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Sheryl St. Germain: Essay in Search of a Poem

You’ve been trying to finish a poem for what seems like a long time. It’s a poem that has to do with the death of your son. At first you can only manage fragments: images, lists, incomplete sentences. They are all good, strong words and phrases, stalwart witnesses to a struggling, fractured life, but they don’t want to cohere into a poem. You have the bricks but not the mortar, the testimony but not the conviction.

It’s painful to sit with it for more than an hour at a time, to feel how impossible it is, even with poetry, to say any honest thing about your son’s death that also honors him. To use the word addict in the old way that also means devotion, consecration, to look at his efforts at composing music, to see how he walked through the world with almost no skin, to say the hard truth but to resist the final labeling, the formulation of him sprawling on a pin, wriggling on the wall, defined always by his last mistake.

You know poetry is the best way to say two things at once, so you keep trying. You do what you always do when you want to birth a poem: you scribble drafts in your special hand-made paper journal, you prop yourself up in bed, laptop on a pillow, trying to channel the wisdom of the body at rest; or you retreat to the third-floor room where the special table with the special wood from the special swamp in Louisiana waits, the wood with an eye, a wound in it, and you try to channel the wound and the friend who rescued the wood from a fallen cypress, a rescuing you could never accomplish with your son.

At some point you finally have a draft of something like a poem, but you can see it’s not working. It’s rushing headlong toward some kind of false epiphany without earning it, it wants the high without the work, or maybe that’s what you want, the rush to insight, the rush to closure, so you move stanzas around, add words and remove them, tweak line breaks, you even try right-margin justifying in the hope that this juggling will shock the poem to life.

You work like this for months because at some point you realize you’ve fallen in love with this poem, and you know you just have to find the right words, the right shape, to bring it into the fullness of being. You’re starting to treat the poem as if it were your child, catering to its moods, taking the pulse of its strengths and nurturing those; but the revising goes on for so long with no real improvement that some days you feel nothing but anger at the poem and yourself. You lash out at it; ruthless, you slash lines, cut whole stanzas, crumple pages. You wish for a whip to beat the poem into submission.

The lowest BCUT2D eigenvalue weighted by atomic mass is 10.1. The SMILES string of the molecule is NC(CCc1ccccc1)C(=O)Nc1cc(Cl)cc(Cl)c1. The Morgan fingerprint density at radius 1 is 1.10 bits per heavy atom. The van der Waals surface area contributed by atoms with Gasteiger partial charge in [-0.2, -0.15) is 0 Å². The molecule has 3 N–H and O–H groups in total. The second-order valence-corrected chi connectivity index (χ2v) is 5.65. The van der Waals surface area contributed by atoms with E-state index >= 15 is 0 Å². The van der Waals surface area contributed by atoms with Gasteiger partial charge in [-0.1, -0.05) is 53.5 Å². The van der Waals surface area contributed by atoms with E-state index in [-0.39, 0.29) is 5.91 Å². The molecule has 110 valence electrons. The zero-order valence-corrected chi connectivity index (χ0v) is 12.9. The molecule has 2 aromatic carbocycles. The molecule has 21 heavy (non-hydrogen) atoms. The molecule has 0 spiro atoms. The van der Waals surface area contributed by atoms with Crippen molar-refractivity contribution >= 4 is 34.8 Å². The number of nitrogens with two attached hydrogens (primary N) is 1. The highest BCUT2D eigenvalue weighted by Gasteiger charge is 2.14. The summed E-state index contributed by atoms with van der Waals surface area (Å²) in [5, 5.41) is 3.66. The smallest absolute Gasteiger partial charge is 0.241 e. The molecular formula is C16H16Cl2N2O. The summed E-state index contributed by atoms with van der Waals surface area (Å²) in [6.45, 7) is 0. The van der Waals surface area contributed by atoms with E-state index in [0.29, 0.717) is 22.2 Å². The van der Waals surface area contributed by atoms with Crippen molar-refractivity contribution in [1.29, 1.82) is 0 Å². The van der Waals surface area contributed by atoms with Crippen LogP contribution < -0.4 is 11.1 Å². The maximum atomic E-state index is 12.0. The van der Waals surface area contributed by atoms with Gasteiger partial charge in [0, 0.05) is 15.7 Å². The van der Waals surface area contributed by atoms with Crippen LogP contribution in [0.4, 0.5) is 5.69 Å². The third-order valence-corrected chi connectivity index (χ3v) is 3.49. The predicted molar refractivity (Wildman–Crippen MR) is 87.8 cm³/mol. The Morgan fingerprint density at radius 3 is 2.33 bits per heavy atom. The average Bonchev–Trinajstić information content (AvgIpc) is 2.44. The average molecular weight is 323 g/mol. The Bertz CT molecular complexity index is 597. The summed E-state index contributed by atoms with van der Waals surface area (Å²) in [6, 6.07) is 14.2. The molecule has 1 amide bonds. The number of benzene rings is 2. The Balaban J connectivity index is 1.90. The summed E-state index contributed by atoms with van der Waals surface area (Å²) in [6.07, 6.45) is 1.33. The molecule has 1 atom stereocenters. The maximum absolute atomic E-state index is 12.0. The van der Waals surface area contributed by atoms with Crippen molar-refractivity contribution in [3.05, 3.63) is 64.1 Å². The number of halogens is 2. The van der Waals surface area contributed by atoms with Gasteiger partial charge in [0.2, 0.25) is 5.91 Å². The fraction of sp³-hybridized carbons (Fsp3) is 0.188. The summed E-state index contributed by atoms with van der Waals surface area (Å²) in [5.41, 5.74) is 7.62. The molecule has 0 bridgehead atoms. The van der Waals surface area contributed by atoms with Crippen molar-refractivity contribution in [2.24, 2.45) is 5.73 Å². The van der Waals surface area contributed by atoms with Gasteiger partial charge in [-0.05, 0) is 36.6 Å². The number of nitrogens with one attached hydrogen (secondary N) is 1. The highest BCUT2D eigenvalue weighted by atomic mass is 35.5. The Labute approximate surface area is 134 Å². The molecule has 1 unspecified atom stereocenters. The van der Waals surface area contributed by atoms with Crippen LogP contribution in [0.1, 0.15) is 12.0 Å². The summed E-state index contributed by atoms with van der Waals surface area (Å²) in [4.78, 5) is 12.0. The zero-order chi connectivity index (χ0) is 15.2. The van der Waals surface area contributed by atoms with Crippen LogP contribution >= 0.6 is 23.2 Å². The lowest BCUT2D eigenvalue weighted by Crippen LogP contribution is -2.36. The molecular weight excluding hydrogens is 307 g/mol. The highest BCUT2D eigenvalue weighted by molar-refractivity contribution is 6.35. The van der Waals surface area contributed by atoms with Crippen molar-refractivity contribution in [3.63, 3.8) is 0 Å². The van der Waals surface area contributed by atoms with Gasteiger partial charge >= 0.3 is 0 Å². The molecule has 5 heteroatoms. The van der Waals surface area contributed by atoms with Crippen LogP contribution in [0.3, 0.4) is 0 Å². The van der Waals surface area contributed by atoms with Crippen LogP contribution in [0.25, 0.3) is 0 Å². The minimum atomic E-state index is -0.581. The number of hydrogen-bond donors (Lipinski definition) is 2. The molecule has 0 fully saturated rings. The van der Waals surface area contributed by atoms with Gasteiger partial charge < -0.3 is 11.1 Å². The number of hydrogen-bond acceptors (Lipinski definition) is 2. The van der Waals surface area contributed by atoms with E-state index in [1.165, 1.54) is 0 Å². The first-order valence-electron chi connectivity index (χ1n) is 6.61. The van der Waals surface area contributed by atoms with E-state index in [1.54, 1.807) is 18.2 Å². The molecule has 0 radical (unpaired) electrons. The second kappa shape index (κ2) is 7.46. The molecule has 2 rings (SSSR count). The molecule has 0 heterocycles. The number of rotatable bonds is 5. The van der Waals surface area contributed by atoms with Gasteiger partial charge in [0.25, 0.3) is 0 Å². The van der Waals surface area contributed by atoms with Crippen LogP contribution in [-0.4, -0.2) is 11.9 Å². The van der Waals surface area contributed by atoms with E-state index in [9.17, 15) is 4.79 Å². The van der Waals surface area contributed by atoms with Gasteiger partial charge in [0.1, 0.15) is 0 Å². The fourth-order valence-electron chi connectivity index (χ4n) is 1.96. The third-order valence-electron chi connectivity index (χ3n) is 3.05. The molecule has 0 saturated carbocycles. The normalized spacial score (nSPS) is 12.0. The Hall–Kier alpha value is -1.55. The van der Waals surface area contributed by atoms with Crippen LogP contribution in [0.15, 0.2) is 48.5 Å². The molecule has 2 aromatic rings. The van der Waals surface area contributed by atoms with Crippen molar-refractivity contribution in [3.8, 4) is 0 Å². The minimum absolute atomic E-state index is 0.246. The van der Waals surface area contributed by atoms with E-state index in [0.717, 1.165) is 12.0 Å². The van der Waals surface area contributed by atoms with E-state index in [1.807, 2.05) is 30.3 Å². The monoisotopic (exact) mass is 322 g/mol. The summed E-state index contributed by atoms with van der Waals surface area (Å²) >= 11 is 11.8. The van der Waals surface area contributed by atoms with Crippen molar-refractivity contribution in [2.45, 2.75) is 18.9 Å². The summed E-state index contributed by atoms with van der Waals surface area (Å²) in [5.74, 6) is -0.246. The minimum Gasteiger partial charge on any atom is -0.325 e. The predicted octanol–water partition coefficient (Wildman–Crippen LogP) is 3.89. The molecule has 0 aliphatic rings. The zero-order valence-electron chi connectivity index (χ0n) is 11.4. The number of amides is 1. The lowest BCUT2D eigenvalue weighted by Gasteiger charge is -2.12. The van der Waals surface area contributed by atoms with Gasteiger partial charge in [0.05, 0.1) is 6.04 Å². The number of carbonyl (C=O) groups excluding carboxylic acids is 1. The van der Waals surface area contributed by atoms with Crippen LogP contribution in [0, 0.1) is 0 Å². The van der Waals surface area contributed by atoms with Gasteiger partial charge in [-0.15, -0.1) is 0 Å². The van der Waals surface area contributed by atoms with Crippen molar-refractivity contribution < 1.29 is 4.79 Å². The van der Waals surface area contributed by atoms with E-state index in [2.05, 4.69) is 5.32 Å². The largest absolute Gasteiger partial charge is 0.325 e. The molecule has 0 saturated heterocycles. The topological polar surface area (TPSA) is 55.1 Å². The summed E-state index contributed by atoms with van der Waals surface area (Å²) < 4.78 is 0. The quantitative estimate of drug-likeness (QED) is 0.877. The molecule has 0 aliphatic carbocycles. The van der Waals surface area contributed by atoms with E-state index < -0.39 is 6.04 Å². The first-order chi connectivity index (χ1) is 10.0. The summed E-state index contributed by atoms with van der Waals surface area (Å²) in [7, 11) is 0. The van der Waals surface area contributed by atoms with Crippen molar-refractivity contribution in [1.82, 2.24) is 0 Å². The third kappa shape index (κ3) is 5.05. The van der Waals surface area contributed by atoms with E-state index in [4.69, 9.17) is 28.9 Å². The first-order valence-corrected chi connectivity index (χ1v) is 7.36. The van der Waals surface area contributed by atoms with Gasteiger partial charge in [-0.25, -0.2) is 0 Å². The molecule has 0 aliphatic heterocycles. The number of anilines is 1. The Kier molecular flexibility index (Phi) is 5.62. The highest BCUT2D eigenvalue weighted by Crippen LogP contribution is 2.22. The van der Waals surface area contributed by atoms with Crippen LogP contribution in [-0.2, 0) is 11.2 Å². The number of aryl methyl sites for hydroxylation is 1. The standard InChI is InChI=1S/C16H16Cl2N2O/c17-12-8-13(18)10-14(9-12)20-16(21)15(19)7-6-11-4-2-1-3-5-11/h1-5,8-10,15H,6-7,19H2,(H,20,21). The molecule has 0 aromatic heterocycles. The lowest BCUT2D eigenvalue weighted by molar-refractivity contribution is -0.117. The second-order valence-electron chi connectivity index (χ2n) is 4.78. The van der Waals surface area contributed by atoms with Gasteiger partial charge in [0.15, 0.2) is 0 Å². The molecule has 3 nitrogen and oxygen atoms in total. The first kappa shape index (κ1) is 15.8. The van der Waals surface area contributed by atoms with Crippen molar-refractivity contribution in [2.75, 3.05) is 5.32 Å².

And yet, you understand the poem’s recalcitrance on some level. You know a poem grows a mind of its own that you have to learn to recognize and follow; that’s part of the mystery and wonder of poetry that you love, but this poem, this poem feels so important; you wrote the first words, you nurtured it, why doesn’t it want to thrive?

.
You try bringing the poem to another country, thinking the new perspective will help you finish it, hoping the poem will like the fresh air, the different sites, the broader horizon. You bring it to coffee shops, you rewrite it by hand with beautiful fountain pens, and deep, sky-blue inks, you sleep with it on the floor next to you at night in case something comes to you.

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But it continues to torture you in its unfinishedness, its spirit stubborn and relentless. You can’t bear to let it go into that mass graveyard of unfinished, untitled and abandoned poems, though, not yet, not this poem, you just need to give it a little more time, you just need to get a little distance, let the poem breathe on its on for a bit, then come back to it. Still, it’s hard to leave it alone. You wake in the middle of the night to scratch out more revisions, and in the morning your husband asks if you had trouble sleeping. Just a poem, you say. He asks what it’s about. I can’t talk about it, you say, as if there’s some terrible secret between you and the unfinished poem.